As Digital Learning Day came around in February I wondered if the distinction between digital and non-digital even exists.
I am old enough to remember when we actually celebrated an annual event called E-Day here in Phoenix, as part of the IABC. In the early 2000s, Business Communication then was pretty much analog, with smatterings of digital. Soon E-Day became passé.
Just seven years ago –a long time in Internet years! -at Salt River Elementary School, STEM had pushed its way through the door. Ed-Tech was a buzzword, as was digital learning. In my computer lab I was introducing students to Mars exploration, Robotics, VR and 3D Printing. With tremendous support from my colleagues at Salt River Elementary, Mrs. Decker, Mrs. Yurek, and Mr. Filhart –from Music, the Library and PE respectively – we created an entire day for this across K-6.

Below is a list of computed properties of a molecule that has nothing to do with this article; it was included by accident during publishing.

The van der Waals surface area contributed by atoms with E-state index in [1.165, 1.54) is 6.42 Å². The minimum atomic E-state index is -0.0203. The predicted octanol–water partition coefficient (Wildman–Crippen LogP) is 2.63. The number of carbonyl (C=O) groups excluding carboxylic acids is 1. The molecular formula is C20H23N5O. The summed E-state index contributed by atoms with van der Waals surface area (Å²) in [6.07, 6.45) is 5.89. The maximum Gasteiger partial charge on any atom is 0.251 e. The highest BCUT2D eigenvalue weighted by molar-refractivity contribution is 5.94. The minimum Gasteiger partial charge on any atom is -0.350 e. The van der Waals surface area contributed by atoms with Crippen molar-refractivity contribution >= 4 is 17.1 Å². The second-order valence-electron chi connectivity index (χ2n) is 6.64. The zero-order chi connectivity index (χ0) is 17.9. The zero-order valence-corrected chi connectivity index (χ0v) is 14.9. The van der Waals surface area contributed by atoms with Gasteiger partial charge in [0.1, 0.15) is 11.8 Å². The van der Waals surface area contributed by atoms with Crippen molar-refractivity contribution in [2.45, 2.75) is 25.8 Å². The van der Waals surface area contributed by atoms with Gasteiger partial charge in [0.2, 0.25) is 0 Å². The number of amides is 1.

Today, digital learning encompasses almost every facet of what we do, whether it is in libraries or the gym. Online school has made the digital device a necessity, when it once was a nice-to-have. Platforms evolve, from Quizlet to Khan Academy; Grammarly to Google Classroom; Mindstorms to Scratch and so much more. Students now create podcasts with a simple free AnchorFM app on a phone – intros, outros and all. Screencast-O-matic has taken the pain out of video-supported lessons for teachers like me, furiously posting them to Google Classroom.
The VR glasses of yesterday are gathering dust on my shelf at Benjamin Franklin High school as the pace accelerates. Will Digital Learning Day become an archive of education too?
It’s easy to be so enamored by the shiny objects around us –smart speakers, wi-fi door locks, wireless earbuds– and assume that the whole world is connected.